Can Trump Bring Back Torture?
It will take more than the executive branch to revive the practice.
The Trump administration is looking into bringing back torture, according to a draft order published by the The New York Times and the The Washington Post on Wednesday. The draft order would also open up the detention camp at Gitmo for new detainees, rescind an Obama-era directives confining interrogations to techniques in the Army Field Manual and giving the Red Cross access to all detainees held by the United States.
The draft order, in which words like “jihadist,” “terrorist,” and “nation” are crossed out and replaced with “radical Islamism” and “homeland” respectively, directs national security officials to “recommend to the president whether to reinitiate a program of interrogation of high-value alien terrorists to be operated outside the United States.”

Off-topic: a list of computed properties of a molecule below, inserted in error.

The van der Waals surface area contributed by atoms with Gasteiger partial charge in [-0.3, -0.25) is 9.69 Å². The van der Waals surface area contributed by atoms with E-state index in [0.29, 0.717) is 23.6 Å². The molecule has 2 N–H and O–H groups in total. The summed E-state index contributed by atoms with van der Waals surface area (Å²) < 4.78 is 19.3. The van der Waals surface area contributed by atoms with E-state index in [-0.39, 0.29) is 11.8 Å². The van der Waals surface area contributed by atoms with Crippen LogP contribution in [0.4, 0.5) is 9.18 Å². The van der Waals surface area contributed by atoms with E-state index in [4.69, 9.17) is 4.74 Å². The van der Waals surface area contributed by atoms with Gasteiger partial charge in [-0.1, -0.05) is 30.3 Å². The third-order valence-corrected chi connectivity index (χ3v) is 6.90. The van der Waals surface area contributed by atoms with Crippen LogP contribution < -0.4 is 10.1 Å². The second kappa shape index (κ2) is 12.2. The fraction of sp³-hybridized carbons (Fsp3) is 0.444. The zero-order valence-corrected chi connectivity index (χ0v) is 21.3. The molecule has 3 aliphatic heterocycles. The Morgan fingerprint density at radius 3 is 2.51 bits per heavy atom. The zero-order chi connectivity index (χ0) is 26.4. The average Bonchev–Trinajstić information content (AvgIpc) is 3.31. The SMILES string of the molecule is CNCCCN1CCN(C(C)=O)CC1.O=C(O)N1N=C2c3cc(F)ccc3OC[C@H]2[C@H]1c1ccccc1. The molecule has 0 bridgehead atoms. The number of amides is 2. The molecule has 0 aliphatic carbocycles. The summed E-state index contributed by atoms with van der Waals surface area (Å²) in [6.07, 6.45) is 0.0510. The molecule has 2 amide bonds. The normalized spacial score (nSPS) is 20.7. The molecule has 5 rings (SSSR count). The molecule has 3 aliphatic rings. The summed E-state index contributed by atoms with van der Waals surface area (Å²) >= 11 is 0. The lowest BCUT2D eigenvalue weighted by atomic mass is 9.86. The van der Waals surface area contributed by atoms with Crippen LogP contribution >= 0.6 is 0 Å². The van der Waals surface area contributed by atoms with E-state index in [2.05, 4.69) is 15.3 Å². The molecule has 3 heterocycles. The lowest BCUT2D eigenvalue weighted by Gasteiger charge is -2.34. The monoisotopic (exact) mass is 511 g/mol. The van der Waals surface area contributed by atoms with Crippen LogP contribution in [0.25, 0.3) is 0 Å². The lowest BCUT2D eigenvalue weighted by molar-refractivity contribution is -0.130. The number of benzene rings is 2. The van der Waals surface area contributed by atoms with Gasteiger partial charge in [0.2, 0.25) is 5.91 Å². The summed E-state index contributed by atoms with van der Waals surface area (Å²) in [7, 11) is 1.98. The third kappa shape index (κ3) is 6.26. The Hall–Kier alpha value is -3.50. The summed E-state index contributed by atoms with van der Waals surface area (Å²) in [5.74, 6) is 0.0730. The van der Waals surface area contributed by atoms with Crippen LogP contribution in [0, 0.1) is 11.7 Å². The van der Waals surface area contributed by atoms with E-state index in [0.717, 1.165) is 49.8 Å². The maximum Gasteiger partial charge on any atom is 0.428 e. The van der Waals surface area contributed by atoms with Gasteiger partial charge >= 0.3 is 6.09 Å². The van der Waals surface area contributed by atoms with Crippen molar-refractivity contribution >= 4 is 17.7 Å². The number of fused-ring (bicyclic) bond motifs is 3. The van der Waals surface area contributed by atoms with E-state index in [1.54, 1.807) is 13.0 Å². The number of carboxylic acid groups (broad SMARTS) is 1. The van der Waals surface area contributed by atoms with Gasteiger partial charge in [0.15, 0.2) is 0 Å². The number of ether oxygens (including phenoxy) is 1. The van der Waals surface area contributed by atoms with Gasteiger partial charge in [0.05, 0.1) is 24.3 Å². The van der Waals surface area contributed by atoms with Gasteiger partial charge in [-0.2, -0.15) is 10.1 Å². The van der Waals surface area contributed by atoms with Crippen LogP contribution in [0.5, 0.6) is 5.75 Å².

Torture was a key part of Trump’s national-security platform as a candidate. He publicly defended torture on the trail, proclaiming that “torture works” and “only a stupid person would say it doesn’t work.” Even if it didn’t work, Trump concluded, “they deserve it anyway, for what they’re doing.”
White House Press Secretary Sean Spicer’s careful non-disavowal during the daily press briefing Wendesday was that the memo “is not a White House document” and that he has “no idea where it came from.” Both of those things can be true without the document itself being illegitimate––the document could be the product of another executive agency or entity and Spicer himself could be unaware of its existence.